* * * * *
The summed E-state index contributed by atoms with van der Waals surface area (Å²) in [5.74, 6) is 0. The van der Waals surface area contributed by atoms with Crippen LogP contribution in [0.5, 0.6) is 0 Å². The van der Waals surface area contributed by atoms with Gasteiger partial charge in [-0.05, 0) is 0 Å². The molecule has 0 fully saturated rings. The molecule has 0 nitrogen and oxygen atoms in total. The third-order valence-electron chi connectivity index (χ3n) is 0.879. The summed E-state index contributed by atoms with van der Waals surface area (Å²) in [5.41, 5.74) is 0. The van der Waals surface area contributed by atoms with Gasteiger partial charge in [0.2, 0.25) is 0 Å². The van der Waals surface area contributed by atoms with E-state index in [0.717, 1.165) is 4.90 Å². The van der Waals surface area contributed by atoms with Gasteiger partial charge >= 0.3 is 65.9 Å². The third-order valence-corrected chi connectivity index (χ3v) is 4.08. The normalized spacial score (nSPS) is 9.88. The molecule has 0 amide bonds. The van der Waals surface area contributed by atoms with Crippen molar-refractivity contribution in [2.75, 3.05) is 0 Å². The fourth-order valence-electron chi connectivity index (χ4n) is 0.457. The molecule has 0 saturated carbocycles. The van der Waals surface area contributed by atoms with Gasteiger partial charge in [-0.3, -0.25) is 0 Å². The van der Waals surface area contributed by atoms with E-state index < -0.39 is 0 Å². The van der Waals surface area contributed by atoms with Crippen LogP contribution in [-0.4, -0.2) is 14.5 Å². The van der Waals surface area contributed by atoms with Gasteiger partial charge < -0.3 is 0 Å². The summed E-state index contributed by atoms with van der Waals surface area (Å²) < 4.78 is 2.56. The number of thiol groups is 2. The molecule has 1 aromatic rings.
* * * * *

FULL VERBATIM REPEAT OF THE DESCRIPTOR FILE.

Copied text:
The summed E-state index contributed by atoms with van der Waals surface area (Å²) in [5.74, 6) is 0. The van der Waals surface area contributed by atoms with Crippen LogP contribution in [0.5, 0.6) is 0 Å². The van der Waals surface area contributed by atoms with Gasteiger partial charge in [-0.05, 0) is 0 Å². The molecule has 0 fully saturated rings. The molecule has 0 nitrogen and oxygen atoms in total. The third-order valence-electron chi connectivity index (χ3n) is 0.879. The summed E-state index contributed by atoms with van der Waals surface area (Å²) in [5.41, 5.74) is 0. The van der Waals surface area contributed by atoms with Gasteiger partial charge in [0.2, 0.25) is 0 Å². The van der Waals surface area contributed by atoms with E-state index in [0.717, 1.165) is 4.90 Å². The van der Waals surface area contributed by atoms with Gasteiger partial charge >= 0.3 is 65.9 Å². The third-order valence-corrected chi connectivity index (χ3v) is 4.08. The normalized spacial score (nSPS) is 9.88. The molecule has 0 amide bonds. The van der Waals surface area contributed by atoms with Crippen molar-refractivity contribution in [2.75, 3.05) is 0 Å². The fourth-order valence-electron chi connectivity index (χ4n) is 0.457. The molecule has 0 saturated carbocycles. The van der Waals surface area contributed by atoms with Gasteiger partial charge in [-0.3, -0.25) is 0 Å². The van der Waals surface area contributed by atoms with E-state index < -0.39 is 0 Å². The van der Waals surface area contributed by atoms with Crippen LogP contribution in [-0.4, -0.2) is 14.5 Å². The van der Waals surface area contributed by atoms with Gasteiger partial charge < -0.3 is 0 Å². The summed E-state index contributed by atoms with van der Waals surface area (Å²) < 4.78 is 2.56. The number of thiol groups is 2. The molecule has 1 aromatic rings.